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Berkeley County man, 91, gives away farm to save it

Journal photo by Samantha Cronk Berkeley County Farmland Protection and landowner Robert Elwood Jr. celebrate the largest ever donation to the organization, with Elwood donating 200 acres of his farmland in order to ensure the land remains available only for agricultural use. Picture includes: Top row, from left, Heather Myers, Elwood’s attorney; Susan Whalton, Farmland Protection member; Mark Schiavone, Farmland Protection executive director; and bottom row, from left, Floyd Kursey, chairman for Farmland Protection; Elwood; and Carla Kitchen, treasurer for Farmland Protection.
Journal photo by Samantha Cronk
Berkeley County Farmland Protection and landowner Robert Elwood Jr. celebrate the largest ever donation to the organization, with Elwood donating 200 acres of his farmland in order to ensure the land remains available only for agricultural use. Picture includes: Top row, from left, Heather Myers, Elwood’s attorney; Susan Whalton, Farmland Protection member; Mark Schiavone, Farmland Protection executive director; and bottom row, from left, Floyd Kursey, chairman for Farmland Protection; Elwood; and Carla Kitchen, treasurer for Farmland Protection.

MARTINSBURG, W.Va. — At 91 years old, Robert Elwood Jr. wanted to ensure that his life’s dedication of farming his property would continue after he was unable to care for it. So, Elwood decided to donate 206 acres to the Berkeley County Farmland Protection Board to guarantee his property remains farmland.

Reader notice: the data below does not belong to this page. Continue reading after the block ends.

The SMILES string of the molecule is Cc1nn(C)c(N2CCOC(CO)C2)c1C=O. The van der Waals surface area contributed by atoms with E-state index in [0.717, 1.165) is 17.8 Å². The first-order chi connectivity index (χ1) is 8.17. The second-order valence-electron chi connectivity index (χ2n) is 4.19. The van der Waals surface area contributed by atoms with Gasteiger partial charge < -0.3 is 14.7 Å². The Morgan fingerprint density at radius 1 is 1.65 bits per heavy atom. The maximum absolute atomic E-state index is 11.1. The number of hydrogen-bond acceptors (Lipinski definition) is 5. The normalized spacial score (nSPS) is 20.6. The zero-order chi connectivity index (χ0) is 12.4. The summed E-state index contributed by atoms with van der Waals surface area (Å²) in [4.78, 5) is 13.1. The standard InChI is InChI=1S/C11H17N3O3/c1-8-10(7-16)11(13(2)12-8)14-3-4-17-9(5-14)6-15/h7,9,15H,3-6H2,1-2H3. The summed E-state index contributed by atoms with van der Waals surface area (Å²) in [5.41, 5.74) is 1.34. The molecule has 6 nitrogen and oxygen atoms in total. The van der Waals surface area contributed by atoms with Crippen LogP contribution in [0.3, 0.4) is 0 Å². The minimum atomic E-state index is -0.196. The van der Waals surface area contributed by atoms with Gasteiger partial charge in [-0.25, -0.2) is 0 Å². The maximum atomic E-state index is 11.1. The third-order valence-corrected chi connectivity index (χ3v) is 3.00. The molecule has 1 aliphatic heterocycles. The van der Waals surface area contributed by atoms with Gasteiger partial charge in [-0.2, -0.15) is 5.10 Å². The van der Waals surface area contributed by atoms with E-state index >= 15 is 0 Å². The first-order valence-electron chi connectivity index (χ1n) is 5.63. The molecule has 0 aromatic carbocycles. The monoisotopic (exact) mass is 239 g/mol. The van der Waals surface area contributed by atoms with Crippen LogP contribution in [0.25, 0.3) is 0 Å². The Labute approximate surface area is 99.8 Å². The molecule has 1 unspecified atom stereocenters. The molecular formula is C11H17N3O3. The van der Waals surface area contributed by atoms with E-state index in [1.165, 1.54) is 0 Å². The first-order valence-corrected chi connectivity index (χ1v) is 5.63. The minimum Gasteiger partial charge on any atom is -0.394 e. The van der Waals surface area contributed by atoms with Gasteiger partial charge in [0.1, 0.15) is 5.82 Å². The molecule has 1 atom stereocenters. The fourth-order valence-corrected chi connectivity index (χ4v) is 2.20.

After more than a year of paperwork and process, Elwood and the Farmland Protection board of directors transferred the deed and solidified their partnership Monday as the donation became official.

Through Farmland Protection, landowners can voluntarily donate or be compensated for the placement of a conservation easement on their property to best ensure the land remains available for agricultural use.

 

A conservation easement places restrictions on land use, in this case, dictating the land remain for agricultural and farming use only.

“This is by far the largest donation Farmland Protection has ever received, by at least 150 acres. This is quite a milestone,” said Floyd Kursey, chairman of the Farmland Protection board.

Elwood said he acquired the farm in 1956, located in the Swan Pond area in the Opequon District, and has been working it since. He said he chose to donate the land to Farmland Protection so a conservation easement could be placed on it, specifically preventing any housing development from being built on the land in the future.

Kursey said several donations to the organization within the past few years have come from landowners concerned about the legacy of their farms or property.

“There’s an interest from the long-term landowners. I think the person who has the land, that worked on it and grew up on it, has memory after memory of that property. I think they look at that property differently. I think that’s where (Elwood) is. We’ve also talked to other people in the county who feel a similar type thing. There’s been some other considerations from people in the county,” Kursey said.

Kursey said the organization has received multiple applications to be part of the 2015 program. Berkeley County Farmland Protection currently has about 44 easements, totaling 4,441 protected acres through the program.

– Staff writer Samantha Cronk can be reached at 304-263-8931, ext. 132, or twitter.com/scronkJN.

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